Gov. Rick Scott says “don’t wait, leave now” to Floridians in evacuation zones
A version of the story originally was published by the Miami Herald on Sept. 7, 2017.
Hurricane Florence is a bad mother. But you’ve done your due diligence in the event the storm makes landfall in the Carolinas as a Category 4 or 5 storm. You have your shutters up. You took in anything that could become a projectile in the winds. Your pantry is stocked.
Now don’t be a fool and get yourself hurt or killed doing stupid things during and after the storm. Here’s your lucky seven tips on getting through Florence intact.
1. Don’t X the windows with tape
Are you still taping your windows? Do you drive with your blinkers on during the rain, too?
When you run tape over your windows, you aren’t making them stronger. Rather, should they be pummeled by flying debris and still break, they will do so as larger, potentially deadly pieces, according to the Federal Alliance for Safe Homes and the Federal Emergency Management Agency.
Better to have a window break into small pieces that won’t cause potential great bodily harm.
Plus, you’ll have cleanup to do anyway. Sun-baked tape on a window is a bear to remove.
2. Don’t crack open the windows to relieve pressure
Some people think it’s a good idea to crack open a window to relieve the pressure inside the house lest the dwelling explode from within. Given that all of our homes have little openings here and there, it’s highly unlikely a hurricane will build up enough pressure inside to blow, according to Gizmodo.
If you willingly open a window to let the wicked wind in you’re not going to like the result when said wind tries to escape.
3. Water isn’t your only enemy — it’s the wind, too
When you scrimp on money, or personal energy, and only board or shutter the windows that face a body of water, you’re making a mistake.
Hurricanes move and rotate — as do the tornadoes they often spawn — so don’t assume the winds will come from one direction. Windows are most susceptible to the flying debris like rocks or the patio furniture your infuriating neighbor left out on his balcony. Board up and go all the way.
4. Don’t push back on a bowing door or window
Despite your best efforts, a powerful storm like Florence could lead to the surreal visual of your doors and windows bending to the pressure. They may or may not hold.
But you aren’t going to help them by pushing back or leaning against them, no matter how much you weigh. If the doors or windows blow in, your flesh and blood is no match.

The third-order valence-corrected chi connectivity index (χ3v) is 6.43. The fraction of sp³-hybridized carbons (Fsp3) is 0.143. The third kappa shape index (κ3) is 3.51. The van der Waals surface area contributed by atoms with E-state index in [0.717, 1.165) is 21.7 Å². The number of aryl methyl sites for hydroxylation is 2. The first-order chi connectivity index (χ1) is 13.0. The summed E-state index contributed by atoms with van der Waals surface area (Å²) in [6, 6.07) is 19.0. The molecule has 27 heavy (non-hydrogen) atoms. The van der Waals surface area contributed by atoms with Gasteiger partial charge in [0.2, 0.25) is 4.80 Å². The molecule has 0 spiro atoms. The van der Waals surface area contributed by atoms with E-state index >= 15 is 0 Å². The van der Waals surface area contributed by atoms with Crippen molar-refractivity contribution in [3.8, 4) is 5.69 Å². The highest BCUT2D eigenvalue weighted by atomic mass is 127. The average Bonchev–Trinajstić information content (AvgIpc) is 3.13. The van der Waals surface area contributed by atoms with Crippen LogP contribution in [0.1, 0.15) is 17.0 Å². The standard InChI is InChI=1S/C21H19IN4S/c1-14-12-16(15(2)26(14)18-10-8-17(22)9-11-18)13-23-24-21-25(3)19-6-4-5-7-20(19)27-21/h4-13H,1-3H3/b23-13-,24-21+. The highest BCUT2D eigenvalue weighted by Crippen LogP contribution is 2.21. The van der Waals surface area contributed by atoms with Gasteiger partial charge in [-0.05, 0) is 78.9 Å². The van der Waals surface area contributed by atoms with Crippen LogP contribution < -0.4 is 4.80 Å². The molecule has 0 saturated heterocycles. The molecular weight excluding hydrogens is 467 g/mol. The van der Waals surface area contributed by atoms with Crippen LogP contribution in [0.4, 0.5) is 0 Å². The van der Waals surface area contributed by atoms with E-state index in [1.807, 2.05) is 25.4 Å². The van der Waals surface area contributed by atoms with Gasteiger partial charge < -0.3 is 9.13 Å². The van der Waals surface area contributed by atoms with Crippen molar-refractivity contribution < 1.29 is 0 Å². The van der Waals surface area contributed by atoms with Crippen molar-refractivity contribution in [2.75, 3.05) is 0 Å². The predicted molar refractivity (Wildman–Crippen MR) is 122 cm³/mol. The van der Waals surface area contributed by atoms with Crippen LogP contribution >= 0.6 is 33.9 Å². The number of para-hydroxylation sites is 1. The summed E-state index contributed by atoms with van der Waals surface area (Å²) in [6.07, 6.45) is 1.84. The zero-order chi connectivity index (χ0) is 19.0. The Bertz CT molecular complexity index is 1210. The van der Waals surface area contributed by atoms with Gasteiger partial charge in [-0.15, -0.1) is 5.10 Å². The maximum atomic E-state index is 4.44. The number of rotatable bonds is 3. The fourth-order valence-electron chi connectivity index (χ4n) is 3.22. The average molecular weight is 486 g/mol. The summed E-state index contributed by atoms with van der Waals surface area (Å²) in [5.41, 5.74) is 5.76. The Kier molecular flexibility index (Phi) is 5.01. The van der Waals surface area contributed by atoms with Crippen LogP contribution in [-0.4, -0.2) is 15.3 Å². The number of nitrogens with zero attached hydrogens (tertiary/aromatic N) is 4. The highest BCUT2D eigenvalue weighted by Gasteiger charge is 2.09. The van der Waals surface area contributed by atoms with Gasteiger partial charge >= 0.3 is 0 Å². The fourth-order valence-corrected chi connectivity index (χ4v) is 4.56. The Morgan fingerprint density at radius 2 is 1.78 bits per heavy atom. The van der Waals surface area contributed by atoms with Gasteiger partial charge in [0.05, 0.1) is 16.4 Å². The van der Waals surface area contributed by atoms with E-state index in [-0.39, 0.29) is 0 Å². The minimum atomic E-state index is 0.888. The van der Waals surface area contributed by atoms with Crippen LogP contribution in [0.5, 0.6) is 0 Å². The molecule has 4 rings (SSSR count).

And if you’re doing this, you probably taped your windows so read No. 1 again.
5. Use flashlights, not candles.
Sure, candles set a romantic mood — or foreboding if that’s your thing (been watching too much “Game of Thrones”). But candles tip or get knocked down and can start fires. Flashlights are much safer.
And you did buy enough batteries, right?
6. Stay inside unless you must venture out
Yep, cabin fever has probably already set in as you walk around your shuttered home. But if you can stay in a little longer after Florence departs you’ll be better off. Downed trees and power lines can be dangerous if you blindly stumble into them.
Drive only if you have to as roads without stop lights and strewn with debris, or under water, can be deadly.
7. Don’t run a generator if your windows are open.
Do not run a generator from inside your house or garage — even if you have the doors and windows open. Fire hazard. The same warning applies to running it from your balcony when you live in a multi-unit building like an apartment or town house. Balconies are too close to your own living areas and to your neighbors’ homes. And if you have a gas stove, keep the generator far from the kitchen or gas water heater or gas powered washer/dryers.
Also, never run a generator on grass or on a metal surface. Make sure the surface is dry before starting your generator, and keep your hands dry, too. And never connect the generator to your home’s wiring system, fuse box or circuit breaker unless you have already had a qualified electrician install a transfer switch. If not correctly connected, the power can flow outside the house to the power lines and fatally injure workers who are there trying to restore power to everyone.